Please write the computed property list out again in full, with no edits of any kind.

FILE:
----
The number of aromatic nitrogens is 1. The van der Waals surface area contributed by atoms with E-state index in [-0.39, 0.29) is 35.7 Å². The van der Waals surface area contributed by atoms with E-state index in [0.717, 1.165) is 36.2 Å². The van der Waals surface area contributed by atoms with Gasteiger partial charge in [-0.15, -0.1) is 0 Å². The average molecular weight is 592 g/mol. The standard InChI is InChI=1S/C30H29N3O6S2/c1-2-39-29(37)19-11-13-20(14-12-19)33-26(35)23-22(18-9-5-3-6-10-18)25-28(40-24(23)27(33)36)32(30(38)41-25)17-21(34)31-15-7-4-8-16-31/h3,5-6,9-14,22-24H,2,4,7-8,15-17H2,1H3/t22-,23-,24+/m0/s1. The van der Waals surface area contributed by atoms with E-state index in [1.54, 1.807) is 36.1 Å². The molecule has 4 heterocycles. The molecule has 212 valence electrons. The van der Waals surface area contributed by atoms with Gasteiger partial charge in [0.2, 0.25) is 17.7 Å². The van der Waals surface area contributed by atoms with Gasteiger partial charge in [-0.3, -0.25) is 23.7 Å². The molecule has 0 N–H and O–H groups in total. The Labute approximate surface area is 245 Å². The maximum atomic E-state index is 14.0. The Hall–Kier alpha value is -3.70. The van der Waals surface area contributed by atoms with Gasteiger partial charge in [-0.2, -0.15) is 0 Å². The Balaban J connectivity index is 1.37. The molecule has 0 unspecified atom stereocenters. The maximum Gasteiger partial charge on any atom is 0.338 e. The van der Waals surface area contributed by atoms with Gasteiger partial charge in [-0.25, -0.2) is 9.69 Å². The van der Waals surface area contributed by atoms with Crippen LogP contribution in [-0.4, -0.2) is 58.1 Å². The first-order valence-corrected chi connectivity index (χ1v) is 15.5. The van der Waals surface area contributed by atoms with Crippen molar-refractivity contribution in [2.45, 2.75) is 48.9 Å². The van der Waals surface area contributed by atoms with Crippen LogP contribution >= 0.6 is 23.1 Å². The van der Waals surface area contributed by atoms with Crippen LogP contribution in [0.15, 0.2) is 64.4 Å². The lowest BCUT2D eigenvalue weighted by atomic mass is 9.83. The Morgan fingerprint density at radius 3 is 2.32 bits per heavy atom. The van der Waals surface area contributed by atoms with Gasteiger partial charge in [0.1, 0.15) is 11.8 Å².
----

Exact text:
The number of aromatic nitrogens is 1. The van der Waals surface area contributed by atoms with E-state index in [-0.39, 0.29) is 35.7 Å². The van der Waals surface area contributed by atoms with E-state index in [0.717, 1.165) is 36.2 Å². The van der Waals surface area contributed by atoms with Gasteiger partial charge in [-0.15, -0.1) is 0 Å². The average molecular weight is 592 g/mol. The standard InChI is InChI=1S/C30H29N3O6S2/c1-2-39-29(37)19-11-13-20(14-12-19)33-26(35)23-22(18-9-5-3-6-10-18)25-28(40-24(23)27(33)36)32(30(38)41-25)17-21(34)31-15-7-4-8-16-31/h3,5-6,9-14,22-24H,2,4,7-8,15-17H2,1H3/t22-,23-,24+/m0/s1. The van der Waals surface area contributed by atoms with E-state index in [1.54, 1.807) is 36.1 Å². The molecule has 4 heterocycles. The molecule has 212 valence electrons. The van der Waals surface area contributed by atoms with Gasteiger partial charge in [0.2, 0.25) is 17.7 Å². The van der Waals surface area contributed by atoms with Gasteiger partial charge in [-0.3, -0.25) is 23.7 Å². The molecule has 0 N–H and O–H groups in total. The Labute approximate surface area is 245 Å². The maximum atomic E-state index is 14.0. The Hall–Kier alpha value is -3.70. The van der Waals surface area contributed by atoms with Gasteiger partial charge in [-0.2, -0.15) is 0 Å². The Balaban J connectivity index is 1.37. The molecule has 0 unspecified atom stereocenters. The maximum Gasteiger partial charge on any atom is 0.338 e. The van der Waals surface area contributed by atoms with Gasteiger partial charge in [-0.25, -0.2) is 9.69 Å². The van der Waals surface area contributed by atoms with Crippen LogP contribution in [-0.4, -0.2) is 58.1 Å². The first-order valence-corrected chi connectivity index (χ1v) is 15.5. The van der Waals surface area contributed by atoms with Crippen molar-refractivity contribution in [2.45, 2.75) is 48.9 Å². The van der Waals surface area contributed by atoms with Crippen LogP contribution >= 0.6 is 23.1 Å². The van der Waals surface area contributed by atoms with Crippen LogP contribution in [0.15, 0.2) is 64.4 Å². The lowest BCUT2D eigenvalue weighted by atomic mass is 9.83. The Morgan fingerprint density at radius 3 is 2.32 bits per heavy atom. The van der Waals surface area contributed by atoms with Gasteiger partial charge in [0.1, 0.15) is 11.8 Å².